A phrase unfamiliar just a few days ago has since gained currency — ‘vaccine nationalism’ — a term for countries trumpeting their medical prowess and lauding it over others.

Tempers boiled over when the EU introduced restrictions on vaccine exports last week as it faced a shortfall in supply. The pressure eased somewhat as Pfizer/BioNTech offered an additional 75 million vaccines to be delivered in the second quarter to bring the total number supplied to the EU in 2021 to 600 million.

At the eye of the storm is AstraZeneca, which has now promised an additional nine million near-term vaccines to the EU.

Pressures from home 

Concerns over countries keeping vaccines for their own population have led the World Health Organisation to intervene in the unseemly row that has gripped Europe for the last week.

“Anything that restricts the ability to get these products out will affect our ability to control this disease and prevent variants emerging,” senior adviser to WHO’s director general Bruce Aylward said. “The world is going to have to collaborate to get out of this.”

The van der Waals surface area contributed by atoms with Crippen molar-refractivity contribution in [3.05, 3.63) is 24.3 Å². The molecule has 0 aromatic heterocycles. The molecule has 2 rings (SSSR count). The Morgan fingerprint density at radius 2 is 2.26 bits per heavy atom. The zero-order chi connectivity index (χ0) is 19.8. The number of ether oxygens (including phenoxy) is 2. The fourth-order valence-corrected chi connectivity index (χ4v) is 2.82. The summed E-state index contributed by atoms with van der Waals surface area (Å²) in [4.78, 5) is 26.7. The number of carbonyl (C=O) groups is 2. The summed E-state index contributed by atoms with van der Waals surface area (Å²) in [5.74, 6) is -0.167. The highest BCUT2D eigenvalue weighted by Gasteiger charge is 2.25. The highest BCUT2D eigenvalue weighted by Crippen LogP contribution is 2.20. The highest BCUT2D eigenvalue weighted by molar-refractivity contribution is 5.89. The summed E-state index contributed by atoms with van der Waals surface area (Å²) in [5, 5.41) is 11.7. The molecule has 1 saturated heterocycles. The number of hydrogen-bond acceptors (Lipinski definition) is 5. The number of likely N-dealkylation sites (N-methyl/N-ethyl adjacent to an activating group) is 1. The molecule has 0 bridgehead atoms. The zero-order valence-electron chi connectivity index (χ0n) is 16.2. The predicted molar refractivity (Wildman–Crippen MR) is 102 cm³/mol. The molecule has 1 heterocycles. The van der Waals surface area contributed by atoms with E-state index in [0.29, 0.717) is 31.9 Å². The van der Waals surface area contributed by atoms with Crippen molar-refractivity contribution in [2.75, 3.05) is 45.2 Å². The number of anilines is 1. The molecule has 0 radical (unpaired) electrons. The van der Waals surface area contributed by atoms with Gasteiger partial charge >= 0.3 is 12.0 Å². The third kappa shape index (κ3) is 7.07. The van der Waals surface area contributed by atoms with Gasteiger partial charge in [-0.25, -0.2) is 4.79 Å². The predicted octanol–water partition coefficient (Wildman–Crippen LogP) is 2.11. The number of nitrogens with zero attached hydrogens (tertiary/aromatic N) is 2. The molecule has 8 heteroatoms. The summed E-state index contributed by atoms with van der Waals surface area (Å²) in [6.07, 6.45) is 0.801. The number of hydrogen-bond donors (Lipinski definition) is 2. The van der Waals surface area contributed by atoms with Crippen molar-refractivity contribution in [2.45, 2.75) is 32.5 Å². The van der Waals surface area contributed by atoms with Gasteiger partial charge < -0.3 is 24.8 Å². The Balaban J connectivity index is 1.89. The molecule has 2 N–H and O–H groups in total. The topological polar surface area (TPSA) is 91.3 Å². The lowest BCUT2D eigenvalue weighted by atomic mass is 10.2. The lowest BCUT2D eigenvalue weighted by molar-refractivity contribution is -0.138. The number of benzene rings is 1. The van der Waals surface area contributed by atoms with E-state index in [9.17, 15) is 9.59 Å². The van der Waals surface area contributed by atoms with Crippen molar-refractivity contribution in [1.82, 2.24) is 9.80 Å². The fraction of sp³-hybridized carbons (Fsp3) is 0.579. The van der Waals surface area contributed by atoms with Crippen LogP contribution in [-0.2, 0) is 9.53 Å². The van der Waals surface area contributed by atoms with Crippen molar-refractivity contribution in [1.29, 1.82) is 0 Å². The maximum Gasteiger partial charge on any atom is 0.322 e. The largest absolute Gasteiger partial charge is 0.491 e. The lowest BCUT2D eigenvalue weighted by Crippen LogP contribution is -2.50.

The European Commission, tasked with negotiating the deal last year, had held up the vaccine order for two months. This allowed a gap to emerge between the number of vaccinations provided in Britain and EU nations.

“There will inevitably be vaccine wars in the sense that people insist their population gets vaccinated first,” said Dr Alan Mendoza, director of the Henry Jackson Society think tank.

“Everyone understands the political pressures on governments and it’ll be a very brave government who says to their own people, and particularly in the UK, ‘look we’re going to delay so people elsewhere can get it’. A government has to be mindful of a duty of care to its home population.”